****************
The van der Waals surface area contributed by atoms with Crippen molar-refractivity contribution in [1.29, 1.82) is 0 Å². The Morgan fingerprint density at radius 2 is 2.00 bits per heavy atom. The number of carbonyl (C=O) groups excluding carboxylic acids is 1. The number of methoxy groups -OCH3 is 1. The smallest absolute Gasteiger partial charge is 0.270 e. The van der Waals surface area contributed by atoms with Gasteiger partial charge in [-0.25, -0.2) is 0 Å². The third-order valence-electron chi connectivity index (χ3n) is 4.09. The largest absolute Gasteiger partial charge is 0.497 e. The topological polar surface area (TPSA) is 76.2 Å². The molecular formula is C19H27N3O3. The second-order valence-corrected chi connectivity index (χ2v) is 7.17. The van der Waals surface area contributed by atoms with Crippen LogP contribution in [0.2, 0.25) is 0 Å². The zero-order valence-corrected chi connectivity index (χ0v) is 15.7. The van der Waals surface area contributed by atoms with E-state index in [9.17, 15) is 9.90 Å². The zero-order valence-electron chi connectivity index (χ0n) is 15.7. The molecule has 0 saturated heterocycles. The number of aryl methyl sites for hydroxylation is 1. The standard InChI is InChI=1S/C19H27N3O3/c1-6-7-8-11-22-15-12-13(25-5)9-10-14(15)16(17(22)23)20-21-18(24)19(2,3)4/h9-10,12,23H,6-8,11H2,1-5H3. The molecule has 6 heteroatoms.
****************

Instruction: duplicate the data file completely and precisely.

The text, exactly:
The van der Waals surface area contributed by atoms with Crippen molar-refractivity contribution in [1.29, 1.82) is 0 Å². The Morgan fingerprint density at radius 2 is 2.00 bits per heavy atom. The number of carbonyl (C=O) groups excluding carboxylic acids is 1. The number of methoxy groups -OCH3 is 1. The smallest absolute Gasteiger partial charge is 0.270 e. The van der Waals surface area contributed by atoms with Gasteiger partial charge in [-0.25, -0.2) is 0 Å². The third-order valence-electron chi connectivity index (χ3n) is 4.09. The largest absolute Gasteiger partial charge is 0.497 e. The topological polar surface area (TPSA) is 76.2 Å². The molecular formula is C19H27N3O3. The second-order valence-corrected chi connectivity index (χ2v) is 7.17. The van der Waals surface area contributed by atoms with Crippen LogP contribution in [0.2, 0.25) is 0 Å². The zero-order valence-corrected chi connectivity index (χ0v) is 15.7. The van der Waals surface area contributed by atoms with E-state index in [9.17, 15) is 9.90 Å². The zero-order valence-electron chi connectivity index (χ0n) is 15.7. The molecule has 0 saturated heterocycles. The number of aryl methyl sites for hydroxylation is 1. The standard InChI is InChI=1S/C19H27N3O3/c1-6-7-8-11-22-15-12-13(25-5)9-10-14(15)16(17(22)23)20-21-18(24)19(2,3)4/h9-10,12,23H,6-8,11H2,1-5H3. The molecule has 6 heteroatoms.